Prime Minister calls for equity and change in categorization of Small Island Developing States

By OPM

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United Kingdom Prime Minister Theresa May visits New York for the Annual UNGA visit.

PRESS RELEASE – At the General Debate during the 72ND United Nations General Assembly (UNGA) Saint Lucia’s Prime Minister Honourable Allen Michael Chastanet appealed for all multilateral discussions on development, on resilience and the sustainable development be equitable and just.

Prime Minister Chastanet noted that the UN will never succeed when few do well and a growing many do not.

Speaking about Small Island Developing States (SIDS) the Prime Minister asked: “How can we, when the progress we make is fragile and unequal? How can we when we indulge our differences to the exclusion of the work we must do together? How can we, when inequity remains the driving force of our international system – propelling some forward and leaving too many behind? How can we, as leaders talk about sustainable development goals when the people of our countries are stuck in a quagmire, every day struggling to survive?

“We, the United Nations must get better at the policies that strike at the root of the problem and ground our 17 Sustainable Development Goals (SDGs) in one word – equity,” the Prime Minister went on and called for a move to ensure everyone has the most basic needs.

“There should be a minimum standard of living for each and every one of our citizens and we must maintain base standards that provide adequate healthcare, education, housing, security and economic opportunity for every citizen in our countries. Without establishing such standards we cannot engage in any meaningful discussion or action plan for sustainable development . . . Any overhaul of the UN system must be founded the principle of equity without which the sustainable development goals are dreams that go away when we open our eyes to our constant state of crisis.”

The Prime Minister also addressed how SIDS are categorized.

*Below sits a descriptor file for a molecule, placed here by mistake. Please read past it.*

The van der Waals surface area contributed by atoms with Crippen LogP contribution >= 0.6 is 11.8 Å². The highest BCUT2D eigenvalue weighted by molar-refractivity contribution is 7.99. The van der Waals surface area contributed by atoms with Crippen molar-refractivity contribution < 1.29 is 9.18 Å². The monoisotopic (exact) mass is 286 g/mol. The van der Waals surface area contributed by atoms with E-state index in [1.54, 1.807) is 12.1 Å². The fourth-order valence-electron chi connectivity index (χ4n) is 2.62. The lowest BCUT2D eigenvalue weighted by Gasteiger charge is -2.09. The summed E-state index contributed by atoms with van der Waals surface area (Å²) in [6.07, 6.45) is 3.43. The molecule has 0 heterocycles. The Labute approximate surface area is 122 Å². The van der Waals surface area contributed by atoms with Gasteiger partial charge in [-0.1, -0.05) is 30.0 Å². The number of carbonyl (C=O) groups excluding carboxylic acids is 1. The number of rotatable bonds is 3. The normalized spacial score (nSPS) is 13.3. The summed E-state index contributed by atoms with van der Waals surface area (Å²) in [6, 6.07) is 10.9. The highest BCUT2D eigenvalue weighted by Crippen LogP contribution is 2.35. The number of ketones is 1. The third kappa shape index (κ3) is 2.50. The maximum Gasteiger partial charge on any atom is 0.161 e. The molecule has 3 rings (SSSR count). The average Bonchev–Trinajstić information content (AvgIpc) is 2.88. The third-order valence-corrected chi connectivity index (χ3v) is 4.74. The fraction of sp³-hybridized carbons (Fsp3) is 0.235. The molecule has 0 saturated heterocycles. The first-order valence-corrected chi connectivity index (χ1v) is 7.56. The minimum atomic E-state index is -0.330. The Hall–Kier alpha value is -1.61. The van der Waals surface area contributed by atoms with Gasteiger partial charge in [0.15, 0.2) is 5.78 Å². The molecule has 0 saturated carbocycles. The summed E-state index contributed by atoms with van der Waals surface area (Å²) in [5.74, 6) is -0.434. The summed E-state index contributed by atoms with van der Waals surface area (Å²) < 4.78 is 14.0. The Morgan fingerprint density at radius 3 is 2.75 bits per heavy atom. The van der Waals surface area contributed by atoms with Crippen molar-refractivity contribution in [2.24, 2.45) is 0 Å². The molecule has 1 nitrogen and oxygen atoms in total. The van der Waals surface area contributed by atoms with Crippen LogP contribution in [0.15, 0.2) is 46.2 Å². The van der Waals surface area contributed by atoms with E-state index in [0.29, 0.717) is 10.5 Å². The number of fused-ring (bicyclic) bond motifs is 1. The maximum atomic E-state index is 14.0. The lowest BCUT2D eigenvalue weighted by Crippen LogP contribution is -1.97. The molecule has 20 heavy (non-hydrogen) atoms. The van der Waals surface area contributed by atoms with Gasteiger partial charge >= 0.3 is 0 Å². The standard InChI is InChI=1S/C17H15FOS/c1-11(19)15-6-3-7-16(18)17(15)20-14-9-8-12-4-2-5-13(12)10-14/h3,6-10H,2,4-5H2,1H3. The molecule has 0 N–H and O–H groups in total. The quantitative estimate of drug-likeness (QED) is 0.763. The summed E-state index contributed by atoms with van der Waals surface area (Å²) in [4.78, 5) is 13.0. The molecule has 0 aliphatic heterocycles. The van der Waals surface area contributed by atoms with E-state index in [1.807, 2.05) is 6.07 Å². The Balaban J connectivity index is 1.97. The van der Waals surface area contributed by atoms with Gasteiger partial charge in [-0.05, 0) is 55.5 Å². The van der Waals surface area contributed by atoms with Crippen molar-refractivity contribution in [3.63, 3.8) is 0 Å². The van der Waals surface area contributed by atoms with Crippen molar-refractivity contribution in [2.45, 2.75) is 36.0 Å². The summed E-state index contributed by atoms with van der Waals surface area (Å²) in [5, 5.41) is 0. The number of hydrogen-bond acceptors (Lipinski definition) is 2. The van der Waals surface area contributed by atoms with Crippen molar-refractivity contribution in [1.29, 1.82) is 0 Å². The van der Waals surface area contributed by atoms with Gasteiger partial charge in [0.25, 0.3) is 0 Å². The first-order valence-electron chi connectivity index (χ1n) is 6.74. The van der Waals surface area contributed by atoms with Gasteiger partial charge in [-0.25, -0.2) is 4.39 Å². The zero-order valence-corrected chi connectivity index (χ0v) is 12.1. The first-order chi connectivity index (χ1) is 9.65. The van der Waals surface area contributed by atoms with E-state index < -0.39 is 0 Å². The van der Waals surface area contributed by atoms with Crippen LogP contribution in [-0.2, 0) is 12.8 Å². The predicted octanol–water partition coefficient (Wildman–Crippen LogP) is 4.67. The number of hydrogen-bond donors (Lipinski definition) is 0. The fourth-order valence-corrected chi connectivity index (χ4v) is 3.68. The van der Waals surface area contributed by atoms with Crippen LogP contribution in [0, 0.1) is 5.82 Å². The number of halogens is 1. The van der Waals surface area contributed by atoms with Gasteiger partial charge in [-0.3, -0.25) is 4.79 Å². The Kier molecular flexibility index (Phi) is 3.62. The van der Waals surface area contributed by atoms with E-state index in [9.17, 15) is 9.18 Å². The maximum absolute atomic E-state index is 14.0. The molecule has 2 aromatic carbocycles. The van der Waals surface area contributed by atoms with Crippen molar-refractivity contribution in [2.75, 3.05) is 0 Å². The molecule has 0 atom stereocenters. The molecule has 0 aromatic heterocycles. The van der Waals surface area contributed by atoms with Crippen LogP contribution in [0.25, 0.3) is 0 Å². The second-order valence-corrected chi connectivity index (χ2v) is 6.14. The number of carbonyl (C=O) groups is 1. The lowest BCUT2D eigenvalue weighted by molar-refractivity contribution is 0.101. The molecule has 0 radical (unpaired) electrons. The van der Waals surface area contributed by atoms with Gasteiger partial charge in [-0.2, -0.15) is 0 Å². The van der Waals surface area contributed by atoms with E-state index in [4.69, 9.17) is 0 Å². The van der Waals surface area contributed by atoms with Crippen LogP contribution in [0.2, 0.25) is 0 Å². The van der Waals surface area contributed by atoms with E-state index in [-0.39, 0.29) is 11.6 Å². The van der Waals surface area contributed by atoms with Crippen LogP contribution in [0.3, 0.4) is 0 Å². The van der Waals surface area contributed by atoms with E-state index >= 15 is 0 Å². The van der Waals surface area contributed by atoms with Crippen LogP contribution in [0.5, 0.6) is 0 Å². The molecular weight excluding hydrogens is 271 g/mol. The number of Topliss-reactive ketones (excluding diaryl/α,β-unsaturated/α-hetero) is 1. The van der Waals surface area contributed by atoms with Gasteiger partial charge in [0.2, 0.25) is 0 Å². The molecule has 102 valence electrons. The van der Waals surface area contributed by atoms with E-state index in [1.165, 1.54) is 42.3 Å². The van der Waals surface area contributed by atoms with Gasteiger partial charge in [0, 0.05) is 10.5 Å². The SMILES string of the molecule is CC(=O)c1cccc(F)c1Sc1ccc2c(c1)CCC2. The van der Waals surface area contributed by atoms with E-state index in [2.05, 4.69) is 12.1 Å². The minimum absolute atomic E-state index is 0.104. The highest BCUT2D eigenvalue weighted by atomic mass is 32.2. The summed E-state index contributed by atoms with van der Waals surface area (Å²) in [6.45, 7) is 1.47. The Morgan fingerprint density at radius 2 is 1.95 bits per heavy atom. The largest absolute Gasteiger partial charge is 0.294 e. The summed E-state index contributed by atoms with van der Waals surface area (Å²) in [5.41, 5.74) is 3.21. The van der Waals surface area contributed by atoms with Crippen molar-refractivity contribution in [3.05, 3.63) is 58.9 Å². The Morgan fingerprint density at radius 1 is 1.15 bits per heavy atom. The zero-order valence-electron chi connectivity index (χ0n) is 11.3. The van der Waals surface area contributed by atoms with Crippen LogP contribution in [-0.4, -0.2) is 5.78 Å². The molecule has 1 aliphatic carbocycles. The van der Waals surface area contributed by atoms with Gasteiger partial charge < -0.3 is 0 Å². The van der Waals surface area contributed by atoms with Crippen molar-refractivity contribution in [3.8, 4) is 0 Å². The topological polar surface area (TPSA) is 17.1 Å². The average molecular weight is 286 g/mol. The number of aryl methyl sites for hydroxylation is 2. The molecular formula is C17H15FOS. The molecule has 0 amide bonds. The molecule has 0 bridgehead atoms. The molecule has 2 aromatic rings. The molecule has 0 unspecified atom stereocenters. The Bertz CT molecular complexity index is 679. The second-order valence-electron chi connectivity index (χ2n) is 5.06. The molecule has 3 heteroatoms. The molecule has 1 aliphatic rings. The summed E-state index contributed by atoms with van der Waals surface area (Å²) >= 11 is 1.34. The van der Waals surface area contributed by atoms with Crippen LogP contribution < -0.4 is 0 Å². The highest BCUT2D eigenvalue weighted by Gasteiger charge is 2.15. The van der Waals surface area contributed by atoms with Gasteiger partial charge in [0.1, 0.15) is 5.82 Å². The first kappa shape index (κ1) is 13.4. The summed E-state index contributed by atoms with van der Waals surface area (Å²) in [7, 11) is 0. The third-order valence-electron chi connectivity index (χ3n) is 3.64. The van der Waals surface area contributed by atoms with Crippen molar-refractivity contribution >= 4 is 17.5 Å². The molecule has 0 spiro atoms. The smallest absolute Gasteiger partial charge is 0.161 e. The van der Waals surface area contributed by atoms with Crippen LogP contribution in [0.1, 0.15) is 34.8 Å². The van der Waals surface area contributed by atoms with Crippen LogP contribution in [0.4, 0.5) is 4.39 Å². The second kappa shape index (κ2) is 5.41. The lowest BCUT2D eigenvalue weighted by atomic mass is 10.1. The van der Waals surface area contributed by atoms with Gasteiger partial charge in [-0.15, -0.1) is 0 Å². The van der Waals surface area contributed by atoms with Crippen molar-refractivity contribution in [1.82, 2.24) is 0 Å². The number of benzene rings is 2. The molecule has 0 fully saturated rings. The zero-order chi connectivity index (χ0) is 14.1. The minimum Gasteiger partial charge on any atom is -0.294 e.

“We must look more honestly on how we categorize each other, and how the development and donor community rank us. How can we call a country a middle income one today based on its per capita GDP, when we know that its location means it’s likely that at some point within a decade or two, it will be impacted by a natural disaster which will bring it and its people to their knees. It is unconscionable to see our peers have to beg and plead for goodwill, and to have to depend on commercial rates to rebuild broken economies – all because the traditional system is so unyielding, archaic in its design, and at times heartless.”

Prime Minister Chastanet called for a change in this model, especially in light of the devastation hurricanes have caused in the Caribbean.

“The model has to change to allow us all the opportunity to build back stronger and more resilient, the infrastructure that can secure our futures and that of our people.”

Prime Minister Chastanet said the Caribbean region was committed to working together to rebuild stronger and better.

“We have come time and time again to each other’s aid and have provided to each other the scarce resources – truly being our brother’s keeper. We have also been very fortunate to receive support from friends near and far, as we seek to make a better world for those who will follow us. In our case, friendships like those that we have with Taiwan, Cuba and Mexico amongst others, allow us to envision a positive future.”

During the United Nations General Assembly Prime Minister Chastanet took part in multi-lateral as well as bi-lateral meetings. The Prime Minister also attended several forums including “The Caribbean After Hurricane Irma”, the Bloomberg Global Business Forum and a Commonwealth forum ahead of the Commonwealth Heads of Government Meeting hosted by Prime Minister Teresa May.

Prime Minister with Mike Bloomberg, three-term mayor of New York City.

Prime Minister Chastanet with the President of Estonia Kersti Kaljulaid.

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